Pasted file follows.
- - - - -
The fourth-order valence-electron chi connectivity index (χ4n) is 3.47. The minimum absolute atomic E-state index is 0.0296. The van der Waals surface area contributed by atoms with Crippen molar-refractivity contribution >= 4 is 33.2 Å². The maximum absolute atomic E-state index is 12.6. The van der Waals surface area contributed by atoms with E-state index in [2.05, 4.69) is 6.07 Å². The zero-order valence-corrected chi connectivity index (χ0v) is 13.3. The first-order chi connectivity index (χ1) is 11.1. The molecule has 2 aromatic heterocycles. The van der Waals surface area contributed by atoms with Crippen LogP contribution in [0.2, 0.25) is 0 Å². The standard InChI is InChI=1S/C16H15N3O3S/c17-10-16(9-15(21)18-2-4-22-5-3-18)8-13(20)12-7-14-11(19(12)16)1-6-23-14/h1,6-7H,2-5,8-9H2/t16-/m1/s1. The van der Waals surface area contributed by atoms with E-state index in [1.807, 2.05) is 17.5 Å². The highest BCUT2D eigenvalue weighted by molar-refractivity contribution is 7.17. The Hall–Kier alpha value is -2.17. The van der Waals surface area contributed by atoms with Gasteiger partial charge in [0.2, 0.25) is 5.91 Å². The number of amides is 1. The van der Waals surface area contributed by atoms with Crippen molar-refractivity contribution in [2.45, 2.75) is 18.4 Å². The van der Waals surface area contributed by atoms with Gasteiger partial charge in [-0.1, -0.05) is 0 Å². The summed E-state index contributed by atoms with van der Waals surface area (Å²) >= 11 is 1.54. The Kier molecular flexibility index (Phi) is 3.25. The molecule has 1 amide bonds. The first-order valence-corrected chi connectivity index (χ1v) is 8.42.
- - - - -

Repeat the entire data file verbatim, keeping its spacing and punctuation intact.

The fourth-order valence-electron chi connectivity index (χ4n) is 3.47. The minimum absolute atomic E-state index is 0.0296. The van der Waals surface area contributed by atoms with Crippen molar-refractivity contribution >= 4 is 33.2 Å². The maximum absolute atomic E-state index is 12.6. The van der Waals surface area contributed by atoms with E-state index in [2.05, 4.69) is 6.07 Å². The zero-order valence-corrected chi connectivity index (χ0v) is 13.3. The first-order chi connectivity index (χ1) is 11.1. The molecule has 2 aromatic heterocycles. The van der Waals surface area contributed by atoms with Crippen LogP contribution in [0.2, 0.25) is 0 Å². The standard InChI is InChI=1S/C16H15N3O3S/c17-10-16(9-15(21)18-2-4-22-5-3-18)8-13(20)12-7-14-11(19(12)16)1-6-23-14/h1,6-7H,2-5,8-9H2/t16-/m1/s1. The van der Waals surface area contributed by atoms with E-state index in [1.807, 2.05) is 17.5 Å². The highest BCUT2D eigenvalue weighted by molar-refractivity contribution is 7.17. The Hall–Kier alpha value is -2.17. The van der Waals surface area contributed by atoms with Gasteiger partial charge in [0.2, 0.25) is 5.91 Å². The number of amides is 1. The van der Waals surface area contributed by atoms with Crippen molar-refractivity contribution in [2.45, 2.75) is 18.4 Å². The van der Waals surface area contributed by atoms with Gasteiger partial charge in [-0.1, -0.05) is 0 Å². The summed E-state index contributed by atoms with van der Waals surface area (Å²) >= 11 is 1.54. The Kier molecular flexibility index (Phi) is 3.25. The molecule has 1 amide bonds. The first-order valence-corrected chi connectivity index (χ1v) is 8.42.